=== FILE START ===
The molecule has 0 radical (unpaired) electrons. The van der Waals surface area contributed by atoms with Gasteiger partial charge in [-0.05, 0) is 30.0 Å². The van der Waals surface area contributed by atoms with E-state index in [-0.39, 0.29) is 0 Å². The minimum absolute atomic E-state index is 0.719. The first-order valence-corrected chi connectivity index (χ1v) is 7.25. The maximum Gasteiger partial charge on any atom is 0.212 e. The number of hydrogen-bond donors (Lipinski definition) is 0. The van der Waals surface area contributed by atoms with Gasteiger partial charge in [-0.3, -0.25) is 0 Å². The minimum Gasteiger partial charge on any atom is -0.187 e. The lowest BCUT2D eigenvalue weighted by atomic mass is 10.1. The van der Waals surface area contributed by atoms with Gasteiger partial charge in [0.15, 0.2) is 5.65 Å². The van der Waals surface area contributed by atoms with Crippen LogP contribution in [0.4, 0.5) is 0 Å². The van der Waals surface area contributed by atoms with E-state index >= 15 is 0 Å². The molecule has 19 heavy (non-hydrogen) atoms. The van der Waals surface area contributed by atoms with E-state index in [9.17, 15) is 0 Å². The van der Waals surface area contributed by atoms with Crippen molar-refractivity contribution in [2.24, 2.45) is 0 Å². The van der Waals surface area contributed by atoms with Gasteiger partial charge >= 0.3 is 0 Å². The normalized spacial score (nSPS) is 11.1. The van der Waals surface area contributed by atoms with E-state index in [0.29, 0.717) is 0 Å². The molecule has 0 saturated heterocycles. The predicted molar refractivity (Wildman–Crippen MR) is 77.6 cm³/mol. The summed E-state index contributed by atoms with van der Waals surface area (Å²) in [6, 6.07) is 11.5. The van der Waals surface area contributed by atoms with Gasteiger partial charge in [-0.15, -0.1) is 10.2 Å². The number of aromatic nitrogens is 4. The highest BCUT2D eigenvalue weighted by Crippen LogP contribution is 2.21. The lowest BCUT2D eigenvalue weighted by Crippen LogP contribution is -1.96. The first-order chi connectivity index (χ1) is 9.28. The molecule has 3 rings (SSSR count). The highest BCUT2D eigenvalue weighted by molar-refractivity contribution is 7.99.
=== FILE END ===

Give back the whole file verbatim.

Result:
The molecule has 0 radical (unpaired) electrons. The van der Waals surface area contributed by atoms with Gasteiger partial charge in [-0.05, 0) is 30.0 Å². The van der Waals surface area contributed by atoms with E-state index in [-0.39, 0.29) is 0 Å². The minimum absolute atomic E-state index is 0.719. The first-order valence-corrected chi connectivity index (χ1v) is 7.25. The maximum Gasteiger partial charge on any atom is 0.212 e. The number of hydrogen-bond donors (Lipinski definition) is 0. The van der Waals surface area contributed by atoms with Gasteiger partial charge in [-0.3, -0.25) is 0 Å². The minimum Gasteiger partial charge on any atom is -0.187 e. The lowest BCUT2D eigenvalue weighted by atomic mass is 10.1. The van der Waals surface area contributed by atoms with Gasteiger partial charge in [0.15, 0.2) is 5.65 Å². The van der Waals surface area contributed by atoms with Crippen LogP contribution in [0.4, 0.5) is 0 Å². The van der Waals surface area contributed by atoms with E-state index >= 15 is 0 Å². The molecule has 19 heavy (non-hydrogen) atoms. The van der Waals surface area contributed by atoms with E-state index in [9.17, 15) is 0 Å². The van der Waals surface area contributed by atoms with Crippen molar-refractivity contribution in [2.24, 2.45) is 0 Å². The van der Waals surface area contributed by atoms with Gasteiger partial charge >= 0.3 is 0 Å². The normalized spacial score (nSPS) is 11.1. The van der Waals surface area contributed by atoms with E-state index in [0.29, 0.717) is 0 Å². The molecule has 0 saturated heterocycles. The predicted molar refractivity (Wildman–Crippen MR) is 77.6 cm³/mol. The summed E-state index contributed by atoms with van der Waals surface area (Å²) in [6, 6.07) is 11.5. The van der Waals surface area contributed by atoms with Gasteiger partial charge in [-0.15, -0.1) is 10.2 Å². The number of aromatic nitrogens is 4. The highest BCUT2D eigenvalue weighted by Crippen LogP contribution is 2.21. The lowest BCUT2D eigenvalue weighted by Crippen LogP contribution is -1.96. The first-order chi connectivity index (χ1) is 9.28. The molecule has 3 rings (SSSR count). The highest BCUT2D eigenvalue weighted by molar-refractivity contribution is 7.99.